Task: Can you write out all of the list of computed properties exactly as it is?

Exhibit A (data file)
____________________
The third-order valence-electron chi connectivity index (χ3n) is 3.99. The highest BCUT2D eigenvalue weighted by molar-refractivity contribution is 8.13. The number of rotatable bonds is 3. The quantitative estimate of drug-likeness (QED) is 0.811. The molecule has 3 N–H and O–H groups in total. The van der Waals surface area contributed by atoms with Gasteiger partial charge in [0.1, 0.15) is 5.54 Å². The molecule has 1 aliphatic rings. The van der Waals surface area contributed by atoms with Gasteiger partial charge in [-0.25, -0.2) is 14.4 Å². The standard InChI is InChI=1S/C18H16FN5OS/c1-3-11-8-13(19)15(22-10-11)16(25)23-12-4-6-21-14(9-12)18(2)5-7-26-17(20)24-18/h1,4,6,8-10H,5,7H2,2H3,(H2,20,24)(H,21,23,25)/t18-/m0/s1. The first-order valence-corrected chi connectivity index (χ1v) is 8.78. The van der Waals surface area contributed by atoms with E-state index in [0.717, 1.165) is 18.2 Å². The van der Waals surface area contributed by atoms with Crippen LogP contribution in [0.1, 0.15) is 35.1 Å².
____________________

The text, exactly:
The third-order valence-electron chi connectivity index (χ3n) is 3.99. The highest BCUT2D eigenvalue weighted by molar-refractivity contribution is 8.13. The number of rotatable bonds is 3. The quantitative estimate of drug-likeness (QED) is 0.811. The molecule has 3 N–H and O–H groups in total. The van der Waals surface area contributed by atoms with Gasteiger partial charge in [0.1, 0.15) is 5.54 Å². The molecule has 1 aliphatic rings. The van der Waals surface area contributed by atoms with Gasteiger partial charge in [-0.25, -0.2) is 14.4 Å². The standard InChI is InChI=1S/C18H16FN5OS/c1-3-11-8-13(19)15(22-10-11)16(25)23-12-4-6-21-14(9-12)18(2)5-7-26-17(20)24-18/h1,4,6,8-10H,5,7H2,2H3,(H2,20,24)(H,21,23,25)/t18-/m0/s1. The first-order valence-corrected chi connectivity index (χ1v) is 8.78. The van der Waals surface area contributed by atoms with E-state index in [0.717, 1.165) is 18.2 Å². The van der Waals surface area contributed by atoms with Crippen LogP contribution in [0.1, 0.15) is 35.1 Å².